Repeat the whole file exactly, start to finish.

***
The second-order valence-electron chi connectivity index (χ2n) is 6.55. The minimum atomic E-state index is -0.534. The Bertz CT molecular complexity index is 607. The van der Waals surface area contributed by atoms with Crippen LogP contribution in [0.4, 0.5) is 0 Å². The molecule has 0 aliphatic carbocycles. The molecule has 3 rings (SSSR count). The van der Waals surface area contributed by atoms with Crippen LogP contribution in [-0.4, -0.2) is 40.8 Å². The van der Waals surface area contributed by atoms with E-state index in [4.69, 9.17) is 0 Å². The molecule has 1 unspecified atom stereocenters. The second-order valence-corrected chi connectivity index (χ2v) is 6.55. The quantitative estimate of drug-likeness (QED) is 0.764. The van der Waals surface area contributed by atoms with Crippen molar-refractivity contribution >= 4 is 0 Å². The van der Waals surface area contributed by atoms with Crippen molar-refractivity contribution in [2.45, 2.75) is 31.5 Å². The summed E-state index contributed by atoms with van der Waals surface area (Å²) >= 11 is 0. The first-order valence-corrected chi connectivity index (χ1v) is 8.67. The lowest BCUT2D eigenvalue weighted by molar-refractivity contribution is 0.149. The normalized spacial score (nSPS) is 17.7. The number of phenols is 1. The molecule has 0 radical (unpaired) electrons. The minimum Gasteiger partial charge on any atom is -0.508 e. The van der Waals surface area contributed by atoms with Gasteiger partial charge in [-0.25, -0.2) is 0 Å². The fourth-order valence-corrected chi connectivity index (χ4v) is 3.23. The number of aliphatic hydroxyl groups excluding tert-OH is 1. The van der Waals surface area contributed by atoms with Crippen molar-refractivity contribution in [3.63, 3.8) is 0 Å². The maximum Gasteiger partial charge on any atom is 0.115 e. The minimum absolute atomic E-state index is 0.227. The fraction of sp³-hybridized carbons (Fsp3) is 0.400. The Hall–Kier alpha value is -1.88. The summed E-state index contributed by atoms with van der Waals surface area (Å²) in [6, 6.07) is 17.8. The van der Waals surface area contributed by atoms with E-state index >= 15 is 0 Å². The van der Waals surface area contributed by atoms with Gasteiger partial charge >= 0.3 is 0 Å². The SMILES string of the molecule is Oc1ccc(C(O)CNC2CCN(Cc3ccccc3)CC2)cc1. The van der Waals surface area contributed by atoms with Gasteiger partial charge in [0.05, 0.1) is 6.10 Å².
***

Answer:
The second-order valence-electron chi connectivity index (χ2n) is 6.55. The minimum atomic E-state index is -0.534. The Bertz CT molecular complexity index is 607. The van der Waals surface area contributed by atoms with Crippen LogP contribution in [0.4, 0.5) is 0 Å². The molecule has 0 aliphatic carbocycles. The molecule has 3 rings (SSSR count). The van der Waals surface area contributed by atoms with Crippen LogP contribution in [-0.4, -0.2) is 40.8 Å². The van der Waals surface area contributed by atoms with E-state index in [4.69, 9.17) is 0 Å². The molecule has 1 unspecified atom stereocenters. The second-order valence-corrected chi connectivity index (χ2v) is 6.55. The quantitative estimate of drug-likeness (QED) is 0.764. The van der Waals surface area contributed by atoms with Crippen molar-refractivity contribution >= 4 is 0 Å². The van der Waals surface area contributed by atoms with Crippen molar-refractivity contribution in [2.45, 2.75) is 31.5 Å². The summed E-state index contributed by atoms with van der Waals surface area (Å²) >= 11 is 0. The first-order valence-corrected chi connectivity index (χ1v) is 8.67. The lowest BCUT2D eigenvalue weighted by molar-refractivity contribution is 0.149. The normalized spacial score (nSPS) is 17.7. The number of phenols is 1. The molecule has 0 radical (unpaired) electrons. The minimum Gasteiger partial charge on any atom is -0.508 e. The van der Waals surface area contributed by atoms with Gasteiger partial charge in [-0.25, -0.2) is 0 Å². The fourth-order valence-corrected chi connectivity index (χ4v) is 3.23. The number of aliphatic hydroxyl groups excluding tert-OH is 1. The van der Waals surface area contributed by atoms with Crippen molar-refractivity contribution in [3.63, 3.8) is 0 Å². The maximum Gasteiger partial charge on any atom is 0.115 e. The minimum absolute atomic E-state index is 0.227. The fraction of sp³-hybridized carbons (Fsp3) is 0.400. The Hall–Kier alpha value is -1.88. The summed E-state index contributed by atoms with van der Waals surface area (Å²) in [6, 6.07) is 17.8. The van der Waals surface area contributed by atoms with E-state index >= 15 is 0 Å². The van der Waals surface area contributed by atoms with Gasteiger partial charge >= 0.3 is 0 Å². The SMILES string of the molecule is Oc1ccc(C(O)CNC2CCN(Cc3ccccc3)CC2)cc1. The van der Waals surface area contributed by atoms with Gasteiger partial charge in [0.05, 0.1) is 6.10 Å².